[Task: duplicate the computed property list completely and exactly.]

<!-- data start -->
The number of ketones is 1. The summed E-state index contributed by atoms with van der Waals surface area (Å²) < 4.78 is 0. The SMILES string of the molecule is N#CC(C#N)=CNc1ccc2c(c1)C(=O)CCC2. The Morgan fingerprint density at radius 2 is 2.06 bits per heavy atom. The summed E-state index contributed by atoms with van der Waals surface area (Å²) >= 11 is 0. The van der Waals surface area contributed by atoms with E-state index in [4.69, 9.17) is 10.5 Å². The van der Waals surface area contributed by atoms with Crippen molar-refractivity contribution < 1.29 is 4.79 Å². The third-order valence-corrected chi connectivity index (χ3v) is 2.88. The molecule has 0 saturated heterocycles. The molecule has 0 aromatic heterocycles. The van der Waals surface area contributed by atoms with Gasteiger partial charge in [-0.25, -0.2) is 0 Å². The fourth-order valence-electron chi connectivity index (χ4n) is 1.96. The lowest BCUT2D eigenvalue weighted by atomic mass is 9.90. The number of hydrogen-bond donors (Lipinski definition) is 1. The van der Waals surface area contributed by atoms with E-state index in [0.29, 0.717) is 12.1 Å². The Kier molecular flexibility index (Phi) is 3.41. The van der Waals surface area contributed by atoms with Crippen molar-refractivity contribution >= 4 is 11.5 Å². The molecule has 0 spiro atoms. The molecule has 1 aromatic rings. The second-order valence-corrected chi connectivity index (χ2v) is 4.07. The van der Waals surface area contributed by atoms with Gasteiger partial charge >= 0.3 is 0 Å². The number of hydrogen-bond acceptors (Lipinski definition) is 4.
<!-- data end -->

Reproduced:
The number of ketones is 1. The summed E-state index contributed by atoms with van der Waals surface area (Å²) < 4.78 is 0. The SMILES string of the molecule is N#CC(C#N)=CNc1ccc2c(c1)C(=O)CCC2. The Morgan fingerprint density at radius 2 is 2.06 bits per heavy atom. The summed E-state index contributed by atoms with van der Waals surface area (Å²) >= 11 is 0. The van der Waals surface area contributed by atoms with E-state index in [4.69, 9.17) is 10.5 Å². The van der Waals surface area contributed by atoms with Crippen molar-refractivity contribution < 1.29 is 4.79 Å². The third-order valence-corrected chi connectivity index (χ3v) is 2.88. The molecule has 0 saturated heterocycles. The molecule has 0 aromatic heterocycles. The van der Waals surface area contributed by atoms with Gasteiger partial charge in [-0.25, -0.2) is 0 Å². The fourth-order valence-electron chi connectivity index (χ4n) is 1.96. The lowest BCUT2D eigenvalue weighted by atomic mass is 9.90. The number of hydrogen-bond donors (Lipinski definition) is 1. The van der Waals surface area contributed by atoms with E-state index in [0.29, 0.717) is 12.1 Å². The Kier molecular flexibility index (Phi) is 3.41. The van der Waals surface area contributed by atoms with Crippen molar-refractivity contribution >= 4 is 11.5 Å². The molecule has 0 spiro atoms. The molecule has 1 aromatic rings. The second-order valence-corrected chi connectivity index (χ2v) is 4.07. The van der Waals surface area contributed by atoms with Gasteiger partial charge >= 0.3 is 0 Å². The number of hydrogen-bond acceptors (Lipinski definition) is 4.